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Managua, Nicaragua - September 1

Executive Director, Cathleen Caron, arrived in Nicaragua at the end of August to expand Global Workers’ operations to Nicaragua, El Salvador, and Honduras.  Based out of Managua, Nicaragua’s capital city, she will travel extensively in the region over the next six months to learn about the dynamics of international migration and identify organizations that want to work with us to defend the rights of transnational workers.  

International migration from Nicaragua is quite distinct from other countries in the region.  Most migrants go south to Costa Rica, considered the wealthiest and safest country in Central America.  It is estimated that up to 500,000 Nicaraguans live in Costa Rica without any legal residency.  In light of considerable political pressure over many years, Costa Rica is regularizing Nicaraguans so they can remain in the country and integrate fully into Costa Rican society.  In addition to the year-round Nicaraguan residents, another 150,000 farmworkers migrate temporarily for the harvest.  Despite a recent agreement between Costa Rica and Nicaragua, which governs about 2,000 migrants temporarily working in Costa Rica, the vast majority cross the border with no documents whatsoever to work during the harvests.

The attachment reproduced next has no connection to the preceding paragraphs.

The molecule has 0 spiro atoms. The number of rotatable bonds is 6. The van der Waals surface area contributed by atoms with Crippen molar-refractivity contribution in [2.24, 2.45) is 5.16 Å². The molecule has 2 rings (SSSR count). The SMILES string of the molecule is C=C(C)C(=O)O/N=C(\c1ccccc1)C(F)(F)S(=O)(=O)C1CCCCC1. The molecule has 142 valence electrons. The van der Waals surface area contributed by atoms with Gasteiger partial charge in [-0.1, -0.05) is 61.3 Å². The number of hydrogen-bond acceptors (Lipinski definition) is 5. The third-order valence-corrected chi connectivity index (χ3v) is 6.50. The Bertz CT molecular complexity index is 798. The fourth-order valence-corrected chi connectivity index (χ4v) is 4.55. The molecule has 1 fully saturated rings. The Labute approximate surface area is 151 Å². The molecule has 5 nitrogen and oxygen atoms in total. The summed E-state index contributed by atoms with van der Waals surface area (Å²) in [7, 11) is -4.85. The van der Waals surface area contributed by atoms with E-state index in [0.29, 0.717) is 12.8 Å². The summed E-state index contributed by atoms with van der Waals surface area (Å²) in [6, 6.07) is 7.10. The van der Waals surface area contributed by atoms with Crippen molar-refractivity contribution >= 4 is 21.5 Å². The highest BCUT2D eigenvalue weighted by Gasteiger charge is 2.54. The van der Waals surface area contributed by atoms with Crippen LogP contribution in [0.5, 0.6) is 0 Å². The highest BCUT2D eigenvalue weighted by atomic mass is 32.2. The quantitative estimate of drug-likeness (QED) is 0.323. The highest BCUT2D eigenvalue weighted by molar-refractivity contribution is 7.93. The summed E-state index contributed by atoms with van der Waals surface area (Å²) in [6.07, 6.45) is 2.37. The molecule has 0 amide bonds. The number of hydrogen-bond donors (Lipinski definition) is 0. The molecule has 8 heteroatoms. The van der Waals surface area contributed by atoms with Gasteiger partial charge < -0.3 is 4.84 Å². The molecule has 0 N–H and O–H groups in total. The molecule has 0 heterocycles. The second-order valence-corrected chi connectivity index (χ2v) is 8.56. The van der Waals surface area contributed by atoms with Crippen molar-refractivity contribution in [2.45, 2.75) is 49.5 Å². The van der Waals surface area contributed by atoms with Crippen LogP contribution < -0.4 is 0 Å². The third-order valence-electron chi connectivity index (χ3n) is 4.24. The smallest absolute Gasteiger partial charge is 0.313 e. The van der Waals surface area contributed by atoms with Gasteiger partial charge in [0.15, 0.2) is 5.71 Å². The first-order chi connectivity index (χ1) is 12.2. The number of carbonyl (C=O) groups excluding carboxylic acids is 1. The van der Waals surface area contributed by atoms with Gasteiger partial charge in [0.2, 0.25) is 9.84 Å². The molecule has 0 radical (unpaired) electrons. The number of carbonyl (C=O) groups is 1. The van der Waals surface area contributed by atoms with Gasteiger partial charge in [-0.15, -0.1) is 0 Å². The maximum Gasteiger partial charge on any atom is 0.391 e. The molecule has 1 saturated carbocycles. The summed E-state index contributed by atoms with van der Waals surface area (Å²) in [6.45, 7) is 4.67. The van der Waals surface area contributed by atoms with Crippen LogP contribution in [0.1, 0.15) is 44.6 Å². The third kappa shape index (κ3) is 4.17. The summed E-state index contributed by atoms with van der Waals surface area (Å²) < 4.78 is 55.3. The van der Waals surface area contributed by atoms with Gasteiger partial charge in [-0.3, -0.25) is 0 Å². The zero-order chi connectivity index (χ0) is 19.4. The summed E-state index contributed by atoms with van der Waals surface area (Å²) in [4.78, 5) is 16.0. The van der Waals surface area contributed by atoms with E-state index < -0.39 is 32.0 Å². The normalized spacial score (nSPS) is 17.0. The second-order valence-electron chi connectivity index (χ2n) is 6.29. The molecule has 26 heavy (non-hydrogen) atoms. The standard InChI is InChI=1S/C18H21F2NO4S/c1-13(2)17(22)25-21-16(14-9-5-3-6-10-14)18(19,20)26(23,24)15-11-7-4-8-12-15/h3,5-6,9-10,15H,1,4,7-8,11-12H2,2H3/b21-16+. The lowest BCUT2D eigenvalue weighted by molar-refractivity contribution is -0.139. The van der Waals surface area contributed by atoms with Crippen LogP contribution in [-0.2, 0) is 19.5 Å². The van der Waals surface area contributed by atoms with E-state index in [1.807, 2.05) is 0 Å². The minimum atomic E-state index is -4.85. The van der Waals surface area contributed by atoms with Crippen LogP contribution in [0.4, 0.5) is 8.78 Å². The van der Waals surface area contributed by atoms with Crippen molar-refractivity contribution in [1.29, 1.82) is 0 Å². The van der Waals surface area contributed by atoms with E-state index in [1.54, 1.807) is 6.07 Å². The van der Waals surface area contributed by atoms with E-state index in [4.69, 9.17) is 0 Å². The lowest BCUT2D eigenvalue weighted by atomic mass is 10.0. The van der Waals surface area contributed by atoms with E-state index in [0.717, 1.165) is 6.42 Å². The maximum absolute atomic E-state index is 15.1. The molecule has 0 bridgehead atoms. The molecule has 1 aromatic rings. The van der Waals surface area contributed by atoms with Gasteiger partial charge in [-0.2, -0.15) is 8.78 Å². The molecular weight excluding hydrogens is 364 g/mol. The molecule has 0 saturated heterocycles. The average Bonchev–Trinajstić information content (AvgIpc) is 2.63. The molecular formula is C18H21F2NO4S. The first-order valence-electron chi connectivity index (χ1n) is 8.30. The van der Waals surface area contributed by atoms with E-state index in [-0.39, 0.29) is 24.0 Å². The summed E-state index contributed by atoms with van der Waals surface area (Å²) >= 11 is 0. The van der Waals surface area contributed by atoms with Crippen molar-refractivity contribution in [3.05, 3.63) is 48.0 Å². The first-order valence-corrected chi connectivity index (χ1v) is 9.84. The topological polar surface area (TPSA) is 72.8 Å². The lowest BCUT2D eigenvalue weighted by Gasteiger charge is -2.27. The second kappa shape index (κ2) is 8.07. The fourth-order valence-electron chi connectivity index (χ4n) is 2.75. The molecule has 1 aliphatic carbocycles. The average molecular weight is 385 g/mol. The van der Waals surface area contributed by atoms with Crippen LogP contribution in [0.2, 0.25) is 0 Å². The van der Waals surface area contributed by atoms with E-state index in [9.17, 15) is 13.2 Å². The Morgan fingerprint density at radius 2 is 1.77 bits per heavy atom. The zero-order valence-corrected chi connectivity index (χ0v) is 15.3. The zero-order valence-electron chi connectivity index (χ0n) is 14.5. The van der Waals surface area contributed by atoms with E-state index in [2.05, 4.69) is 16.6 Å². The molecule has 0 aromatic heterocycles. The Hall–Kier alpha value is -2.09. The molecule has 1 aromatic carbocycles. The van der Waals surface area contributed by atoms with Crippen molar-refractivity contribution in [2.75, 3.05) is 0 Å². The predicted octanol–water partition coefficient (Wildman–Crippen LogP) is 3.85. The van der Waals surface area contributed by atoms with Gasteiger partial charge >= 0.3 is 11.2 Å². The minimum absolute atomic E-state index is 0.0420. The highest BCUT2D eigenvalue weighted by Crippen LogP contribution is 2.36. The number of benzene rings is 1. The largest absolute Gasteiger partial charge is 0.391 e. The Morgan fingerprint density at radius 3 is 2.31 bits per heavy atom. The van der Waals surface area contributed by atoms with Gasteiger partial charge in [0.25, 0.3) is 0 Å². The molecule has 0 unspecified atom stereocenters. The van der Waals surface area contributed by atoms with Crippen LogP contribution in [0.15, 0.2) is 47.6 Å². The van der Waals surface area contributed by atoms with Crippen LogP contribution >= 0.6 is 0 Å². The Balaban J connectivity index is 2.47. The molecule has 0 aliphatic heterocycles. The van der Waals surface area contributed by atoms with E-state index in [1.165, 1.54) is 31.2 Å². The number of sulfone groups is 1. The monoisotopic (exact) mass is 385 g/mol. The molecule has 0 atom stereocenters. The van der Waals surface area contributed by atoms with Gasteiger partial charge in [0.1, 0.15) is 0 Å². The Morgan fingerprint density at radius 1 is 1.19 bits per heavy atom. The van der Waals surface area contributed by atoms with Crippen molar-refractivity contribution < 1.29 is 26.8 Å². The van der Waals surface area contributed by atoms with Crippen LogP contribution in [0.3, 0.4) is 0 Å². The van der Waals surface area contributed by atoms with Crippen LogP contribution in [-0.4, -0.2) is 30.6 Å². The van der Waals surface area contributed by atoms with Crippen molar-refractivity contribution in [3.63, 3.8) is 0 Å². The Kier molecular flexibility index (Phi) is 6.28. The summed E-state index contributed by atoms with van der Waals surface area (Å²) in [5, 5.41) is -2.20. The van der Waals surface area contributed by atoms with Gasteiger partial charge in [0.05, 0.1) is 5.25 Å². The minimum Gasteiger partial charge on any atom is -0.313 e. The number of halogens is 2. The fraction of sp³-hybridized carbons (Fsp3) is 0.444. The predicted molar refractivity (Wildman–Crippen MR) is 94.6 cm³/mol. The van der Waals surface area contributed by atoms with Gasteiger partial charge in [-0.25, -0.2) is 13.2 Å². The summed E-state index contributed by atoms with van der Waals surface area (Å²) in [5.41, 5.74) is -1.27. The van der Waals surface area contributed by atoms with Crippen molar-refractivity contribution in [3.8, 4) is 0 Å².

The U.S. is the second country of destination for Nicaragua migrants. Though the H-2 temporary worker visa program has been operating here for more than ten years, no one seems to be aware of it, including the government.  It is unclear whether the Canada program is also recruiting Nicaraguans, though we have anecdotal information about beekeepers going from the states of Chinandega and Boaco.
 
Nicaragua’s civil society is highly developed. It seems that for every issue there is an organization or at least a group of neighbors addressing it.  In this setting, there are ample organizations to vet for our network. The situation is somewhat complicated, however, by the political parties attempting to crush independent voices by discrediting them or becoming their financial supporters to exert control over the organizations’ actions. This has resulted in much antagonism between groups. Each country has its challenges that require careful and strategic navigation to launch a solid network of organizations to assist migrant workers exploited abroad.

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